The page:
A Living Legend

Today’s post is a bit of a walk down memory lane for me, and a celebration of the charmed life of talented actor Tim Curry. Today the celebrated English actor turns 71, and it seems only fitting to take a look at his career highlights.

I was a fan of Tim Curry as an actor long before I could put a name to a face. Or a voice for that matter. A quick search on IMDB.com shows that his career stretches all the way back to 1968, which is impressive for any actor or actress. When you consider the sheer variety of roles he’s played, it’s even more staggering.

My first encounter didn’t occur until 1992, with the release of FernGully: The Last Rainforest. Curry plays Hexxus, the pollution monster trying to take over and destroy a beautiful rainforest. (Curry worked with memorable talent such as Robin Williams, Samantha MathisChristian Slater, Cheech Marin, Tommy Chong, and Tone Loc.) Curry takes on many forms as Hexxus, including toxic slime and the badass skeleton-tar creature pictured. Kudos to the animators, who captured Curry’s dramatic movements for this part.

My next encounters weren’t much more grownup. He appeared in several animated series that I used to watch as a kid growing up in the 90s. I confess that I only know this because I am perusing his IMDB.com page so that I can get the years and titles of his performances correct.

I was in high school when I first saw the 1990 miniseries Stephen King’s IT on VHS. (I think we borrowed it from the library or rented it. Does that date me, or what?!) Even then, seeing Curry was more of a coincidence than anything else. As a teenybopper, I had a raging crush on Jonathan Brandis, who plays the young Bill Denbrough, the leader of the Loser’s Club. Even so, Curry stole absolutely every scene in which he appeared. His presence was so commanding that he stole even the scenes where he wasn’t present, just based on the anticipation of his appearance.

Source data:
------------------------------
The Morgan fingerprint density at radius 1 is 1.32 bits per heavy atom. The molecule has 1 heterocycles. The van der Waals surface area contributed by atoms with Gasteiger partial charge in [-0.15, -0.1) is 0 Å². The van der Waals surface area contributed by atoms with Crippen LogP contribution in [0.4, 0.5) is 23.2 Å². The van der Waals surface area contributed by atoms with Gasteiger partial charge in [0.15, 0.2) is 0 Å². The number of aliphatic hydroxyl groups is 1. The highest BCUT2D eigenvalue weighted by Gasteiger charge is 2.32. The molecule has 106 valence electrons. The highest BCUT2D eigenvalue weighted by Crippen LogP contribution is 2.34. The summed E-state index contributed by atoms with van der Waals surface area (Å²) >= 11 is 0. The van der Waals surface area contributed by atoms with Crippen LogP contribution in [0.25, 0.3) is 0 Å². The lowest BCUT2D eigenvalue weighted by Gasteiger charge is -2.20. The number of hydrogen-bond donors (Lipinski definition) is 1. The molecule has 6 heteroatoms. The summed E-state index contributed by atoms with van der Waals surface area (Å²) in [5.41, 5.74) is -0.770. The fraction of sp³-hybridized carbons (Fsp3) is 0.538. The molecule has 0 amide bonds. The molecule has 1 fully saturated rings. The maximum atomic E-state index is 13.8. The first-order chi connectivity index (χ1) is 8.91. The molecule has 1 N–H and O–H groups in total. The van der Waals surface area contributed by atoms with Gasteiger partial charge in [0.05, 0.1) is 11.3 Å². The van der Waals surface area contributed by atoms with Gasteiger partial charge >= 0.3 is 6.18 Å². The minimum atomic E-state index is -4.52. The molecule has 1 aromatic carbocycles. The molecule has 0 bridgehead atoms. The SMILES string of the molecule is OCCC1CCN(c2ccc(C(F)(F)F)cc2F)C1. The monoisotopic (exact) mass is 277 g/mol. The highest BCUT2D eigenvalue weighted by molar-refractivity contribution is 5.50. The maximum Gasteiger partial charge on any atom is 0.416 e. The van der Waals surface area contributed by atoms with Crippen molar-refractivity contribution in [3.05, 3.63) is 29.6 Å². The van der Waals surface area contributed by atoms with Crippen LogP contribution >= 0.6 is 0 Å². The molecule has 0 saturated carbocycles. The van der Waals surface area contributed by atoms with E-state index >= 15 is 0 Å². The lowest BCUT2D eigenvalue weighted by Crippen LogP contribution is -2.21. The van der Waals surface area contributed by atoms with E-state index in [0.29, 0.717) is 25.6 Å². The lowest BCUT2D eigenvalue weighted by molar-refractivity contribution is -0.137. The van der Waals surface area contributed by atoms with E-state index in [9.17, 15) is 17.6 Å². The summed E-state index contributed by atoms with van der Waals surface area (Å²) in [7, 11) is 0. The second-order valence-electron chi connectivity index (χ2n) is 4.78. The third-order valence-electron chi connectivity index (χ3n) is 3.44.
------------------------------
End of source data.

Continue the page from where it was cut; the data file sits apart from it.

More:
If I had to choose his most iconic role, I would choose Pennywise the Dancing Clown. He was terrifying. Unpredictable. Nasty. Even when he was in his clown-guise, you could still feel the horror lurking just behind his eyes.

A close runner-up for me is Cardinal Richelieu in 1993’s The Three Musketeers. He’s slimy, devious, and downright scary as the Cardinal attempting to undermine a king and secure an alliance with an enemy country.

However, when most people think of Curry, they no doubt think of his first major movie role, Dr. Frank-N-Furter in The Rocky Horror Picture Show. He first portrayed the flamboyant and outrageous character in a London stage production of the same name. Curry absolutely steals the show in every scene as he struts around with complete confidence in his lingerie and heels getup. And that’s to say nothing of his facial expressions! Curry is one of the most
expressive actors in the business.

While doing research for this post, I came across news that in 2012 Curry had suffered a massive stroke. He has been confined to a wheelchair and his speech has been affected, but from what I can tell the incident has not affected his spirit in the least. He is still as determined as ever, going so far as to star in the 2016 production, The Rocky Horror Picture Show: Let’s Do the Time Warp Again.

If you are somehow not already a fan of Tim Curry, then I suggest you watch the following movies to become better acquainted. (And yes – there are some kid’s films in there, because his voice-over acting is superb.)

Over his long career, Curry has played these and many other roles. What was your favorite movie?

 

Vote in AMC’s Most Dangerous Zombie Hunter Poll !

AMC is hosting a “Most Dangerous Zombie Hunter Poll” right now.  The cool / unconventional part of this poll is that from the outset you can vote all the way to the win in one go.  Then everyone’s votes get tallied.

Andrew Lincoln (Rick Grimes, The Walking Dead) VS   Ken Foree (Peter, Dawn of the Dead – original)

Will Smith (Robert Neville, I Am Legend)  VS  Cillian Murphy (Jim, 28 Days Later)

Woody Harrelson (Tallahassee, Zombieland)  VS  Simon Pegg (Shaun, Shaun of the Dead)

Bruce Campbell (Ash “Ashley” Williams, The Evil Dead series)  VS  Milla Jovovich (Alice, Resident Evil series)